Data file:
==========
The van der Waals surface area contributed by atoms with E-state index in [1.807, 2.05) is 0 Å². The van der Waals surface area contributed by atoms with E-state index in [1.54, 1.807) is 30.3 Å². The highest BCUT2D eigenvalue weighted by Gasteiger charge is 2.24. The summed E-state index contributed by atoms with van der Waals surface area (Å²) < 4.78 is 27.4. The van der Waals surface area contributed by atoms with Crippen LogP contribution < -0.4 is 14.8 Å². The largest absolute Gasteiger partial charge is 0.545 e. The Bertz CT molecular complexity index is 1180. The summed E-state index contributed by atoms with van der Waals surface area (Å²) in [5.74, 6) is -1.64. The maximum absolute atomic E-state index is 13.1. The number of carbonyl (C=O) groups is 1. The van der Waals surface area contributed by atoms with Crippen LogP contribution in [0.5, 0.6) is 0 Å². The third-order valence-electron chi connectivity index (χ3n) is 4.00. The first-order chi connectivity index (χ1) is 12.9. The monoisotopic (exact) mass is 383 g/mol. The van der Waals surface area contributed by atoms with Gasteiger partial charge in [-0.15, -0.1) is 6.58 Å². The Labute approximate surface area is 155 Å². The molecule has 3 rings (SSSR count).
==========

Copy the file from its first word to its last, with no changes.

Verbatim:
The van der Waals surface area contributed by atoms with E-state index in [1.807, 2.05) is 0 Å². The van der Waals surface area contributed by atoms with E-state index in [1.54, 1.807) is 30.3 Å². The highest BCUT2D eigenvalue weighted by Gasteiger charge is 2.24. The summed E-state index contributed by atoms with van der Waals surface area (Å²) < 4.78 is 27.4. The van der Waals surface area contributed by atoms with Crippen LogP contribution < -0.4 is 14.8 Å². The largest absolute Gasteiger partial charge is 0.545 e. The Bertz CT molecular complexity index is 1180. The summed E-state index contributed by atoms with van der Waals surface area (Å²) in [5.74, 6) is -1.64. The maximum absolute atomic E-state index is 13.1. The number of carbonyl (C=O) groups is 1. The van der Waals surface area contributed by atoms with Crippen LogP contribution in [0.5, 0.6) is 0 Å². The third-order valence-electron chi connectivity index (χ3n) is 4.00. The first-order chi connectivity index (χ1) is 12.9. The monoisotopic (exact) mass is 383 g/mol. The van der Waals surface area contributed by atoms with Gasteiger partial charge in [-0.15, -0.1) is 6.58 Å². The Labute approximate surface area is 155 Å². The molecule has 3 rings (SSSR count).